US Wind taps JDR Cables for Maryland offshore project
US Wind Inc., the Baltimore-based offshore developer owned by Italy’s Toto Holdings, has named British cabling specialist JDR Cable Systems the preferred supplier for the 750MW project it hopes to build off the coast of Maryland.
US Wind owns the rights to develop offshore wind farms in two adjacent zones off the coast of Maryland it won in a federal lease auction in 2013. The developer says the zones could hold up to 750MW of capacity, and that offshore cable installation could begin as soon as 2019.
US Wind is currently going head to head with Deepwater Wind to secure a deal to sell power into Maryland, with the state’s regulator expected to announce the winner this spring. Deepwater emerged as a rival bidder in Maryland’s offshore race last year after buying the rights to a zone near Maryland from NRG Energy.
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The winning developer will be eligible to receive Offshore Renewable Energy Credits under the offshore wind carve-out Maryland inserted into its renewables portfolio standard in 2013.
Should US Wind secure a deal for its offshore zone, it would mean a huge first win in the nascent North American market for JDR, which is based in northeastern England and is a major cable supplier in the European offshore wind market.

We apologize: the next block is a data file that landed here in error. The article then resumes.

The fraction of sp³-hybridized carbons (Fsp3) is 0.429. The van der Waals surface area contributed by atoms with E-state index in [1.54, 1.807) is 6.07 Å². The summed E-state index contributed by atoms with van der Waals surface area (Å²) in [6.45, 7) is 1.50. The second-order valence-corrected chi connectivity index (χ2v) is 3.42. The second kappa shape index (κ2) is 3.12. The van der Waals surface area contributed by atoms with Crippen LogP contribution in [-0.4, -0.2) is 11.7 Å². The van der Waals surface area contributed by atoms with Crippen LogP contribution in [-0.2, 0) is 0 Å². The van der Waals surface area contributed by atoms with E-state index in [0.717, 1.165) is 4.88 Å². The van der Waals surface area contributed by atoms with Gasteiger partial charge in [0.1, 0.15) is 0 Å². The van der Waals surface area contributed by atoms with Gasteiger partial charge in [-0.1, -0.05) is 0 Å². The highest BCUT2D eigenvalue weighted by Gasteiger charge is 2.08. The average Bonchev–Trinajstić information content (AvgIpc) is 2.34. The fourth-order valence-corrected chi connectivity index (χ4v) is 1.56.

The scope of US Wind’s “partnership” with JDR would see the cable specialist manufacturing 240 miles (386km) of inter-array and export cables and installing them off the mid-Atlantic US coast.
Late last year JDF snagged the largest contract in its history to build 242km of array cables for Dong Energy’s 1.2GW Hornsea One project in UK waters.
In making the case for its project, US Wind has touted the prospect of major job creation in Maryland and the shipyards of Baltimore.
“We’re interested in putting together a whole new offshore wind industry right here, in Maryland, and bringing JDR here is a big piece of that puzzle,” says US Wind president Riccardo Toto.
The $8.7m winning bid US Wind paid for its Maryland zones was by far the highest in the US offshore wind market’s history until last year, when Norway’s Statoil paid $42.5m for the rights to a zone near New York City.
South Korea’s LS Cable & Systems made the cables that connect Deepwater’s 30MW Block Island, the first US offshore wind farm, to land.